NORTHFIELD — The route for the city’s annual Fourth of July parade is usually lined with crowds of cheering people on both sides of the street.
Not this year.
While there were some pockets of spectators Saturday morning, the route for this year’s parade — postponed from Wednesday — was mostly lined with fallen tree limbs and downed utility lines.
“We come here every year for this, and it’s usually so crowded,” said Susan Tubman, 67, of Egg Harbor Township, who watched the parade next to her husband, Barney, 69, along Mill Road. “It’s kind of sad that there’s not more people out here this year, but it’s understandable.”
The city was hit by a powerful storm in the early hours of June 30, causing millions of dollars in damage and knocking out power to thousands of homes and businesses. More than 200 customers were still without power as the parade marched along Shore and Mill roads Saturday, according to Atlantic City Electric’s website.
Northfield resident Patty McGrath said a tree fell on her house during the storm, causing some minor damage.
But on Saturday, McGrath was all smiles as she waited for the parade with three of her grandchildren: Mikey, 7, Avery June, 4, and Mallon, 8 months.
“It’s Mother Nature; that’s what she does,” said McGrath, 57, while sitting next to piles of tree debris. “But I’m glad they postponed it because it gave everyone some time to get back on their feet a little. And it is nice to take an hour away from worrying about that stuff, by being able to come out to watch a parade and see people you haven’t seen in a while.”
Peter and Karen West have attended the parade every year since moving to Northfield in the mid 1980s.
They arrive early to snag the best places to view the parade. But this year they arrived a little too early.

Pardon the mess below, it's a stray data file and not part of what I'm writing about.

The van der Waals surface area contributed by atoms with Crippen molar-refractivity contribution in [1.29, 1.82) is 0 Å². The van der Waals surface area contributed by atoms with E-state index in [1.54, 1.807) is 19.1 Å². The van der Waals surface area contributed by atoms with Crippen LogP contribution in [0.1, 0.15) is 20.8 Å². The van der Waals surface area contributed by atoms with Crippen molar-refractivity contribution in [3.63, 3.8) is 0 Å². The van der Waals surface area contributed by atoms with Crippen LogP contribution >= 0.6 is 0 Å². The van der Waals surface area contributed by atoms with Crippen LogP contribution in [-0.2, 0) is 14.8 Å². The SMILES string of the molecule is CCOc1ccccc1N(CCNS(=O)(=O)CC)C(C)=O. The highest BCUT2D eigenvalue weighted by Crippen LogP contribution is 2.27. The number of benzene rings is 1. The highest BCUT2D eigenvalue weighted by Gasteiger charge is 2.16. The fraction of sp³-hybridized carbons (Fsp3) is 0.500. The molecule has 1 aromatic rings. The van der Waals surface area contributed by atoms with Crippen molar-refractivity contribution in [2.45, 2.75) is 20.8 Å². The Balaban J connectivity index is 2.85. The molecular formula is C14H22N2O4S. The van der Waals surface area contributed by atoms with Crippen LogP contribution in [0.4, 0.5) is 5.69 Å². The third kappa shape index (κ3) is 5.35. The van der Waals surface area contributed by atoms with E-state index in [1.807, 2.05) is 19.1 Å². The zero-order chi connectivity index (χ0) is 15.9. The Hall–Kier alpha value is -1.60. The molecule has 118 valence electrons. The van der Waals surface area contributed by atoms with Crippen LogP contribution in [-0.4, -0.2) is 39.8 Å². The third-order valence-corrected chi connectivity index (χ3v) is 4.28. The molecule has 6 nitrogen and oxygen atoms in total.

“We were actually out here on Wednesday because we didn’t know it was canceled. We didn’t know it was postponed,” said Peter West, 56. “It’s like going fishing and casting a line out only to find out the lake is frozen over.”
But the Wests — sitting among family and friends — did not seem to mind entirely too much that they had to wait until Saturday for the parade.
“The mainland has been like a war zone the last week,” Peter West said while taking in the parade across from downed utility wires. “This is absolutely a great way to take a break from that.”
The parade itself was only a fraction of its traditional length, after being shortened by excessive-heat warnings. The high temperature for the day was a record 100 degrees, according to the National Weather Service.
This caused young entrepreneurs Helen and Sydney Shim, ages 11 and 6, to uproot their “Lovely Lemonade” stand from the parade’s traditional ending point near Birch Grove Park to the Northfield Community School, where this year’s parade ended.
“We didn’t find out until this morning that the parade was shortened, but luckily most of our stuff is easily portable,” said their mother, Linda Shim, 50. “Our main problem is the heat. But we have more ice than ever, and we’re ready to go.”
The girls usually make about $30 selling lemonade for 50 cents a cup. But they did not have any glorious ideas of how they would spend their money.
“I’ll probably just save it,” Helen Shim said.
“It’s not really about making money for them; it’s just our way of enjoying the parade,” Linda Shim said.
Despite the changes to the parade, the smaller crowds and the excessive heat, 80-year-old Joan Grist finished the parade smiling ear-to-ear.
Grist, a school crossing guard for more than three decades who was voted Northfield’s “Citizen of the Year,” rode toward the front of the parade like a teenage beauty queen — sitting on the back of a convertible, carrying a bouquet of flowers in one arm and waving to her admirers with the other.
For Grist, it did not matter where the parade ended or how many people were there.
“This was such an honor. And I got to see a lot of my kids. ... It really made me feel so good today,” she said after being congratulated by a handful of students at the end of the parade. “I think all of our police, city workers and the electric company deserve a lot of credit for even getting us back this much so we could still have at least some of the parade. It was a great time.”
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